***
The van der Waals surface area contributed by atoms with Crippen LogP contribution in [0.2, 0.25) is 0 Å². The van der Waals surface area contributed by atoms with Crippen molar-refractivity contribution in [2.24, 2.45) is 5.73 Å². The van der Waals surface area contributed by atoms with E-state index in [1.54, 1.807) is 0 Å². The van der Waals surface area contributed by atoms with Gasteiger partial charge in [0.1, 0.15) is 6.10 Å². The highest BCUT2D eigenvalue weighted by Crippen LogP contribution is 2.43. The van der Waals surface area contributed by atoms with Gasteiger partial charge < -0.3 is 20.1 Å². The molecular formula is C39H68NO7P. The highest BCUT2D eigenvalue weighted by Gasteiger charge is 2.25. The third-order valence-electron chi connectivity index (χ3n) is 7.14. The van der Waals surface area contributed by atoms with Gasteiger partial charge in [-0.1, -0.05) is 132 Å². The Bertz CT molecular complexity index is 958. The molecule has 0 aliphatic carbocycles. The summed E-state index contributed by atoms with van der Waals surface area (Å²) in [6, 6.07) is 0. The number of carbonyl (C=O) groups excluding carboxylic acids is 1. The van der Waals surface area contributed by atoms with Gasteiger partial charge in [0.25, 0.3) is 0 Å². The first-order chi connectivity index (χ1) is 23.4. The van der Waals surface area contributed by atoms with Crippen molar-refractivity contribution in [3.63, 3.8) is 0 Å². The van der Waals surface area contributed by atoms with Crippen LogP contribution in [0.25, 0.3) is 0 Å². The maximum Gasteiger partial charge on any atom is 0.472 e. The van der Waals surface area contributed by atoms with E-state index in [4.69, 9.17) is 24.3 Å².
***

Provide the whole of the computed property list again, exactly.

The van der Waals surface area contributed by atoms with Crippen LogP contribution in [0.2, 0.25) is 0 Å². The van der Waals surface area contributed by atoms with Crippen molar-refractivity contribution in [2.24, 2.45) is 5.73 Å². The van der Waals surface area contributed by atoms with E-state index in [1.54, 1.807) is 0 Å². The van der Waals surface area contributed by atoms with Gasteiger partial charge in [0.1, 0.15) is 6.10 Å². The highest BCUT2D eigenvalue weighted by Crippen LogP contribution is 2.43. The van der Waals surface area contributed by atoms with Gasteiger partial charge < -0.3 is 20.1 Å². The molecular formula is C39H68NO7P. The highest BCUT2D eigenvalue weighted by Gasteiger charge is 2.25. The third-order valence-electron chi connectivity index (χ3n) is 7.14. The van der Waals surface area contributed by atoms with Gasteiger partial charge in [-0.1, -0.05) is 132 Å². The Bertz CT molecular complexity index is 958. The molecule has 0 aliphatic carbocycles. The summed E-state index contributed by atoms with van der Waals surface area (Å²) in [6, 6.07) is 0. The number of carbonyl (C=O) groups excluding carboxylic acids is 1. The van der Waals surface area contributed by atoms with Gasteiger partial charge in [0.25, 0.3) is 0 Å². The first-order chi connectivity index (χ1) is 23.4. The van der Waals surface area contributed by atoms with Crippen molar-refractivity contribution in [3.63, 3.8) is 0 Å². The van der Waals surface area contributed by atoms with Crippen LogP contribution in [0.25, 0.3) is 0 Å². The maximum Gasteiger partial charge on any atom is 0.472 e. The van der Waals surface area contributed by atoms with E-state index in [4.69, 9.17) is 24.3 Å².